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© Carlos Quezada
© Carlos Quezada

On Pointe: A Review Of Jewels By Staatsballett Berlin

Picture of Narissa Sossow
Updated: 7 December 2016
Sunday night in summertime Berlin is for many residents the time to rub the last glitter out of their face while returning from a hedonistic weekend of Mate-fueled techno beats. However, as the open-air season starts to pick up, Berlin’s cultural season is coming to a close. This year, the Staatsballett Berlin pulled out a special gem for its season finale, showcasing a new production of Jewels, choreographed by the one and only Balanchine. And, as the title implies, it offers just as much glitter and shine as nights at Sisyphos.

At first glance, the ballet, which first premiered in New York in the late sixties, does not seem to be an obvious choice for those of us who are not ballet aficionados. Lacking a plot, it falls under what for many is the admittedly scary sounding category of abstract ballet. But fear not, what the Staatsballett has to offer is much more than dancers prancing around in a slightly coordinated manner.

Balanchine, founder of the New York Ballet Company and worshipper of women – to wit ‘God made men to sing the praises of women. They are not equal to men: they are better’ – uses the dancers to tell stories in and of themselves. Split into three acts named after a different jewel, each part represents different styles of music and ballet that are also reflected in the stage design and sparkling costumes.

While we do not want to reveal too much, it is safe to say that Jewels represents a tour de force of modern ballet. The first, more lyrical, part is set to the music of Fauré (‘Emeralds’) and evokes the manicured lawns and high fashion of Marie Antoinette-era France. The second part (‘Rubies’) centers you in the New York jazz age, with the modern, lively music of Stravinsky and showcasing why Balanchine has been called the father of American Ballet. The grand finale, and really how could you end it any other way, is set to Tchaikovsky’s Third Symphony. The third act – ‘Diamonds,’ the most precious of jewels – offers a spectacular finish that pays tribute to both Balanchine’s Russian roots and his influence on ballet more broadly.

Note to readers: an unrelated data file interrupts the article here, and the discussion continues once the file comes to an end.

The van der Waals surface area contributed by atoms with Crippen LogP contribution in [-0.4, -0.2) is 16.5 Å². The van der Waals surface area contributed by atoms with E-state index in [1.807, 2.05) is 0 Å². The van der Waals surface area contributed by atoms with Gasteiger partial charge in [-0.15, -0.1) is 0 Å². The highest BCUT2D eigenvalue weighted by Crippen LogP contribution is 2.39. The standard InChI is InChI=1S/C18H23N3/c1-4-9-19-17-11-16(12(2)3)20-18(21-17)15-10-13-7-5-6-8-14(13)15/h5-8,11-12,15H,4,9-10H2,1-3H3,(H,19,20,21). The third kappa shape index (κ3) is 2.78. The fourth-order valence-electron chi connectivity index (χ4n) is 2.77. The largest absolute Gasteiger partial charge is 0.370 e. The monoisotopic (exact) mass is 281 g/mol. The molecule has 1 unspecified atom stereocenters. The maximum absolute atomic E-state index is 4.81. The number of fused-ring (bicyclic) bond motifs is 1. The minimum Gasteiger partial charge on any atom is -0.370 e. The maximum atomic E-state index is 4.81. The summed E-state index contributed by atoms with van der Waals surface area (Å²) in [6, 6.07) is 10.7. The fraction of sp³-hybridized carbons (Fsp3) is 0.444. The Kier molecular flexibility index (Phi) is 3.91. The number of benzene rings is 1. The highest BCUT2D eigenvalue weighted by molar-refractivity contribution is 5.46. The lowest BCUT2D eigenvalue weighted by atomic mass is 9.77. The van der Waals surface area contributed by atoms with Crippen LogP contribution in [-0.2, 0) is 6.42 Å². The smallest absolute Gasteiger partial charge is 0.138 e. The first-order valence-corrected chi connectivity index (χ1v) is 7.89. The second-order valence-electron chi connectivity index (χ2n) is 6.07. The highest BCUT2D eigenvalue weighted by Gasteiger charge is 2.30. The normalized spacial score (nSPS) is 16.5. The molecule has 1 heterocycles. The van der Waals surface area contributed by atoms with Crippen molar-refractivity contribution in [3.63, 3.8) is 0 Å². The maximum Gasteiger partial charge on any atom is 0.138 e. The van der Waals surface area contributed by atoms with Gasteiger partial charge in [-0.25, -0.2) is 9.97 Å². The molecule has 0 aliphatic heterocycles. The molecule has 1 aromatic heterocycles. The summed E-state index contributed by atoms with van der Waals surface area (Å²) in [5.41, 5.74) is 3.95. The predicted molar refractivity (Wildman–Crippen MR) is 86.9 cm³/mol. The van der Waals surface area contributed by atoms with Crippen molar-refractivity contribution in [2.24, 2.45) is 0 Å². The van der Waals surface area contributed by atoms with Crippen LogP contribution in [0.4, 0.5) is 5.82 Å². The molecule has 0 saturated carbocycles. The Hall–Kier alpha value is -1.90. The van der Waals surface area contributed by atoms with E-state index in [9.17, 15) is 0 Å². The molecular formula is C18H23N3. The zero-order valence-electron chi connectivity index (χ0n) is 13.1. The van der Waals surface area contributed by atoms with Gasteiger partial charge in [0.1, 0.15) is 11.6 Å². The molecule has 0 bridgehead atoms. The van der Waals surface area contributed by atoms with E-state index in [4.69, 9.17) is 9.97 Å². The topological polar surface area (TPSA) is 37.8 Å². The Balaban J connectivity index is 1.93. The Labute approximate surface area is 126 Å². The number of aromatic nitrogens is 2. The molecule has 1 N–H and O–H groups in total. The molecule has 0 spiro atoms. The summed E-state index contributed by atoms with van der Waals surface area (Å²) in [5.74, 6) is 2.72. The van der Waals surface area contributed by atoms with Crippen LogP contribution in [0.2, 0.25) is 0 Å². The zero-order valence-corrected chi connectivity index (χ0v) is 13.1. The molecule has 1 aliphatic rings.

With Jewels, the skill and class of the Staatsballett was on full display, with each act giving its principals a chance to shine, stressing the breadth and talents of the whole corps. Iana Salenko’s stunning performance in the second act (‘Rubies’) will leave anyone astonished who has previously seen her in the more timid, classical roles of Giselle or Juliet. Equally, Mikhail Kaniskin is a formidable dancer and his grand finale in ‘Diamonds’ really drives home the world-class credentials of the Berlin Ballet. Indeed, the sheer physicality of the choreography and the grace with which the Staatsballett pulls it off definitely proves that ballerinas can be as tough as any crossfitter.

While the majority of Berliners might prefer the beats of Berghain or settling in for a beer and the latest episode of Tatort, sometimes, just sometimes, it is a good idea to make your way to the Deutsche Oper. Jewels, at least, with more performances to come at the Schiller Theater in the upcoming season, will leave a sparkle in your eye and offers a beautiful performance to remember.

Staatsballett Berlin, Staatsoper im Schiller Theater, Bismarckstr. 110, Berlin, Germany